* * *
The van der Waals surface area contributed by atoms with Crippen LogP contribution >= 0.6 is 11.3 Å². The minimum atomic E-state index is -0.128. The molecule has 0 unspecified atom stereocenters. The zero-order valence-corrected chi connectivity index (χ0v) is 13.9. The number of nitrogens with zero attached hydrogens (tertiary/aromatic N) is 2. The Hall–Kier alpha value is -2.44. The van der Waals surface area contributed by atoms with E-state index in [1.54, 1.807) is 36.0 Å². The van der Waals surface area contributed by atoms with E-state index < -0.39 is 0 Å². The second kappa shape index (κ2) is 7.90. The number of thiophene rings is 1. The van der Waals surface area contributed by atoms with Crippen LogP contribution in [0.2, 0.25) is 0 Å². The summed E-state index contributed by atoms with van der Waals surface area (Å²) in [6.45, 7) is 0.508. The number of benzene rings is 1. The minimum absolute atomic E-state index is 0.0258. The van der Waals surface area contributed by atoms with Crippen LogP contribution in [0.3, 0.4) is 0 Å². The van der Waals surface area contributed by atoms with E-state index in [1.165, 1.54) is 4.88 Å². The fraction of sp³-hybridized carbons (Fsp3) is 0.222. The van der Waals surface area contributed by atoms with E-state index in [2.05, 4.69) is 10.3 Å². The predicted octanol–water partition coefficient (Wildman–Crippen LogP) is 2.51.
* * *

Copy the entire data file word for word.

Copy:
The van der Waals surface area contributed by atoms with Crippen LogP contribution >= 0.6 is 11.3 Å². The minimum atomic E-state index is -0.128. The molecule has 0 unspecified atom stereocenters. The zero-order valence-corrected chi connectivity index (χ0v) is 13.9. The number of nitrogens with zero attached hydrogens (tertiary/aromatic N) is 2. The Hall–Kier alpha value is -2.44. The van der Waals surface area contributed by atoms with E-state index in [1.54, 1.807) is 36.0 Å². The van der Waals surface area contributed by atoms with E-state index < -0.39 is 0 Å². The second kappa shape index (κ2) is 7.90. The number of thiophene rings is 1. The van der Waals surface area contributed by atoms with Crippen LogP contribution in [0.2, 0.25) is 0 Å². The summed E-state index contributed by atoms with van der Waals surface area (Å²) in [6.45, 7) is 0.508. The number of benzene rings is 1. The minimum absolute atomic E-state index is 0.0258. The van der Waals surface area contributed by atoms with Crippen LogP contribution in [0.3, 0.4) is 0 Å². The van der Waals surface area contributed by atoms with E-state index in [1.165, 1.54) is 4.88 Å². The fraction of sp³-hybridized carbons (Fsp3) is 0.222. The van der Waals surface area contributed by atoms with E-state index in [2.05, 4.69) is 10.3 Å². The predicted octanol–water partition coefficient (Wildman–Crippen LogP) is 2.51.